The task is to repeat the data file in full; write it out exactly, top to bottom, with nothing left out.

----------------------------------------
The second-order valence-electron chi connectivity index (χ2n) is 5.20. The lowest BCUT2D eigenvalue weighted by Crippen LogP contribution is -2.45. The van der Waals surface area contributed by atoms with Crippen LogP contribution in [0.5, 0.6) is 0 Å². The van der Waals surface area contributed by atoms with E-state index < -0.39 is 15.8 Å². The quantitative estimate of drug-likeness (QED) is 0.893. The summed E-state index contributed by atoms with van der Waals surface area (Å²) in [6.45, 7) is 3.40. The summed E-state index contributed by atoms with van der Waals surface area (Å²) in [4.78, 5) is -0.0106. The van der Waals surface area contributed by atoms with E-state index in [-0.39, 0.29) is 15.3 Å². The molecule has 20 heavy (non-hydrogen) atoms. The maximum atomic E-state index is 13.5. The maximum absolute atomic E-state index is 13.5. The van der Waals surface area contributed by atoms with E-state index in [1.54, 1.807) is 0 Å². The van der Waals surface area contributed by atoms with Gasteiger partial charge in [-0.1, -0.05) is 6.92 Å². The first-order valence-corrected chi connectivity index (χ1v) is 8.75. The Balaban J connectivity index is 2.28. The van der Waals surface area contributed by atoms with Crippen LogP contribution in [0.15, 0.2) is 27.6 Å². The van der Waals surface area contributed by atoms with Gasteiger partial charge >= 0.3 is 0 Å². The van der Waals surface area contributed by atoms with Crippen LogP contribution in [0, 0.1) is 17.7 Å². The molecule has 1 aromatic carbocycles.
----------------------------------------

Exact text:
The second-order valence-electron chi connectivity index (χ2n) is 5.20. The lowest BCUT2D eigenvalue weighted by Crippen LogP contribution is -2.45. The van der Waals surface area contributed by atoms with Crippen LogP contribution in [0.5, 0.6) is 0 Å². The van der Waals surface area contributed by atoms with E-state index < -0.39 is 15.8 Å². The quantitative estimate of drug-likeness (QED) is 0.893. The summed E-state index contributed by atoms with van der Waals surface area (Å²) in [6.45, 7) is 3.40. The summed E-state index contributed by atoms with van der Waals surface area (Å²) in [4.78, 5) is -0.0106. The van der Waals surface area contributed by atoms with E-state index in [-0.39, 0.29) is 15.3 Å². The molecule has 20 heavy (non-hydrogen) atoms. The maximum atomic E-state index is 13.5. The maximum absolute atomic E-state index is 13.5. The van der Waals surface area contributed by atoms with E-state index in [1.54, 1.807) is 0 Å². The van der Waals surface area contributed by atoms with Gasteiger partial charge in [-0.1, -0.05) is 6.92 Å². The first-order valence-corrected chi connectivity index (χ1v) is 8.75. The Balaban J connectivity index is 2.28. The van der Waals surface area contributed by atoms with Crippen LogP contribution in [0.15, 0.2) is 27.6 Å². The van der Waals surface area contributed by atoms with Gasteiger partial charge >= 0.3 is 0 Å². The van der Waals surface area contributed by atoms with Crippen LogP contribution in [0, 0.1) is 17.7 Å². The molecule has 1 aromatic carbocycles.